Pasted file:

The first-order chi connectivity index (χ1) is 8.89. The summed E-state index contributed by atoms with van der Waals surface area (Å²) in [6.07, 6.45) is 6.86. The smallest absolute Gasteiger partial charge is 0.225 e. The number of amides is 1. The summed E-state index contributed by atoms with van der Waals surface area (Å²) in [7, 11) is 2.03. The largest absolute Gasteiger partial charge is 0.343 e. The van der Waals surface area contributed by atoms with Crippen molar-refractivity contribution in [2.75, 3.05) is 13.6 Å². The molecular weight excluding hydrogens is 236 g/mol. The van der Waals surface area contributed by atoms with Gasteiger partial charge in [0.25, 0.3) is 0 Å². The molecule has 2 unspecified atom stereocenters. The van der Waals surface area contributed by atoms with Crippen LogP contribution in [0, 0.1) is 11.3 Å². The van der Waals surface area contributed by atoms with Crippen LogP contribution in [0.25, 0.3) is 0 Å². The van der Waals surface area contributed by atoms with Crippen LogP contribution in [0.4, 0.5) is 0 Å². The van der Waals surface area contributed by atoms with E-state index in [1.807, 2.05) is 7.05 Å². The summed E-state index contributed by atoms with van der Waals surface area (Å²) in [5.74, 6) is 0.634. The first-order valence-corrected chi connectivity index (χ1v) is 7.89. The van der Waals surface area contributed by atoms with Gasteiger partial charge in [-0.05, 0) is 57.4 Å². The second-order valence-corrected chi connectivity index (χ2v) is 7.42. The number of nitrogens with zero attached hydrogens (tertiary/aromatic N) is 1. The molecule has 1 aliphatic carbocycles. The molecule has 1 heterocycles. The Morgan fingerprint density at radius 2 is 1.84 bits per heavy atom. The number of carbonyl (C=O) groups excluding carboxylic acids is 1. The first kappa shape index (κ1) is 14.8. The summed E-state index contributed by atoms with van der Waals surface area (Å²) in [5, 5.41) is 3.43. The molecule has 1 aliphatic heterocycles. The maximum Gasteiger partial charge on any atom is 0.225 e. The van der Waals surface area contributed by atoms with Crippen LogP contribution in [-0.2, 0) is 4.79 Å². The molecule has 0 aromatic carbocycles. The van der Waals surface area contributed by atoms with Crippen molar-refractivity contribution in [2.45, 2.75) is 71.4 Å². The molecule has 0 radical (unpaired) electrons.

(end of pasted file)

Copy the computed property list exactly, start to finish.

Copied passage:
The first-order chi connectivity index (χ1) is 8.89. The summed E-state index contributed by atoms with van der Waals surface area (Å²) in [6.07, 6.45) is 6.86. The smallest absolute Gasteiger partial charge is 0.225 e. The number of amides is 1. The summed E-state index contributed by atoms with van der Waals surface area (Å²) in [7, 11) is 2.03. The largest absolute Gasteiger partial charge is 0.343 e. The van der Waals surface area contributed by atoms with Crippen molar-refractivity contribution in [2.75, 3.05) is 13.6 Å². The molecular weight excluding hydrogens is 236 g/mol. The van der Waals surface area contributed by atoms with Gasteiger partial charge in [0.25, 0.3) is 0 Å². The molecule has 2 unspecified atom stereocenters. The van der Waals surface area contributed by atoms with Crippen LogP contribution in [0, 0.1) is 11.3 Å². The van der Waals surface area contributed by atoms with Crippen LogP contribution in [0.25, 0.3) is 0 Å². The van der Waals surface area contributed by atoms with Crippen LogP contribution in [0.4, 0.5) is 0 Å². The van der Waals surface area contributed by atoms with E-state index in [1.807, 2.05) is 7.05 Å². The summed E-state index contributed by atoms with van der Waals surface area (Å²) in [5.74, 6) is 0.634. The first-order valence-corrected chi connectivity index (χ1v) is 7.89. The van der Waals surface area contributed by atoms with Gasteiger partial charge in [-0.05, 0) is 57.4 Å². The second-order valence-corrected chi connectivity index (χ2v) is 7.42. The number of nitrogens with zero attached hydrogens (tertiary/aromatic N) is 1. The molecule has 1 aliphatic carbocycles. The molecule has 1 heterocycles. The Morgan fingerprint density at radius 2 is 1.84 bits per heavy atom. The number of carbonyl (C=O) groups excluding carboxylic acids is 1. The first kappa shape index (κ1) is 14.8. The summed E-state index contributed by atoms with van der Waals surface area (Å²) in [5, 5.41) is 3.43. The molecule has 1 aliphatic heterocycles. The maximum Gasteiger partial charge on any atom is 0.225 e. The van der Waals surface area contributed by atoms with Crippen LogP contribution in [-0.2, 0) is 4.79 Å². The molecule has 0 aromatic carbocycles. The van der Waals surface area contributed by atoms with Crippen molar-refractivity contribution in [2.45, 2.75) is 71.4 Å². The molecule has 0 radical (unpaired) electrons.